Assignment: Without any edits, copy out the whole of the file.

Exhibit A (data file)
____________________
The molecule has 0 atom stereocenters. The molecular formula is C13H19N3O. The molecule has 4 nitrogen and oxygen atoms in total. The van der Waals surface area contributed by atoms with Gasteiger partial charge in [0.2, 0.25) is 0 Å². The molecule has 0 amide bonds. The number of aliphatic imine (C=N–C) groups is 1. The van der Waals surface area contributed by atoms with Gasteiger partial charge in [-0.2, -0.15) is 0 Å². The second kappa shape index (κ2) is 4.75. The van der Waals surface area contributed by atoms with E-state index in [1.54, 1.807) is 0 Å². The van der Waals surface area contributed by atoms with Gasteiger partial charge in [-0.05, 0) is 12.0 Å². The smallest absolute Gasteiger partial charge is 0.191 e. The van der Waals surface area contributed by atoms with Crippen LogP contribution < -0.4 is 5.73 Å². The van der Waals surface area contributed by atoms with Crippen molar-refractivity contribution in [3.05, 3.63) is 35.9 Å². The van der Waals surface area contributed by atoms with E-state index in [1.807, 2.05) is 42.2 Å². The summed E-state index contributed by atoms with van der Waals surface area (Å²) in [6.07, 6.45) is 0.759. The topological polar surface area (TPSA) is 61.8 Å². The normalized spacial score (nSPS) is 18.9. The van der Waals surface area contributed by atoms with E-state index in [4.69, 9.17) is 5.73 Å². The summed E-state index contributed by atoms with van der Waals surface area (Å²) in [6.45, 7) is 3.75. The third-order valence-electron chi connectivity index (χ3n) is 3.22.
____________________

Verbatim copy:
The molecule has 0 atom stereocenters. The molecular formula is C13H19N3O. The molecule has 4 nitrogen and oxygen atoms in total. The van der Waals surface area contributed by atoms with Gasteiger partial charge in [0.2, 0.25) is 0 Å². The molecule has 0 amide bonds. The number of aliphatic imine (C=N–C) groups is 1. The van der Waals surface area contributed by atoms with Gasteiger partial charge in [-0.2, -0.15) is 0 Å². The second kappa shape index (κ2) is 4.75. The van der Waals surface area contributed by atoms with E-state index in [1.54, 1.807) is 0 Å². The van der Waals surface area contributed by atoms with Gasteiger partial charge in [-0.05, 0) is 12.0 Å². The smallest absolute Gasteiger partial charge is 0.191 e. The van der Waals surface area contributed by atoms with Crippen LogP contribution < -0.4 is 5.73 Å². The van der Waals surface area contributed by atoms with Crippen molar-refractivity contribution in [3.05, 3.63) is 35.9 Å². The van der Waals surface area contributed by atoms with E-state index in [1.807, 2.05) is 42.2 Å². The summed E-state index contributed by atoms with van der Waals surface area (Å²) in [6.07, 6.45) is 0.759. The topological polar surface area (TPSA) is 61.8 Å². The normalized spacial score (nSPS) is 18.9. The van der Waals surface area contributed by atoms with E-state index in [4.69, 9.17) is 5.73 Å². The summed E-state index contributed by atoms with van der Waals surface area (Å²) in [6.45, 7) is 3.75. The third-order valence-electron chi connectivity index (χ3n) is 3.22.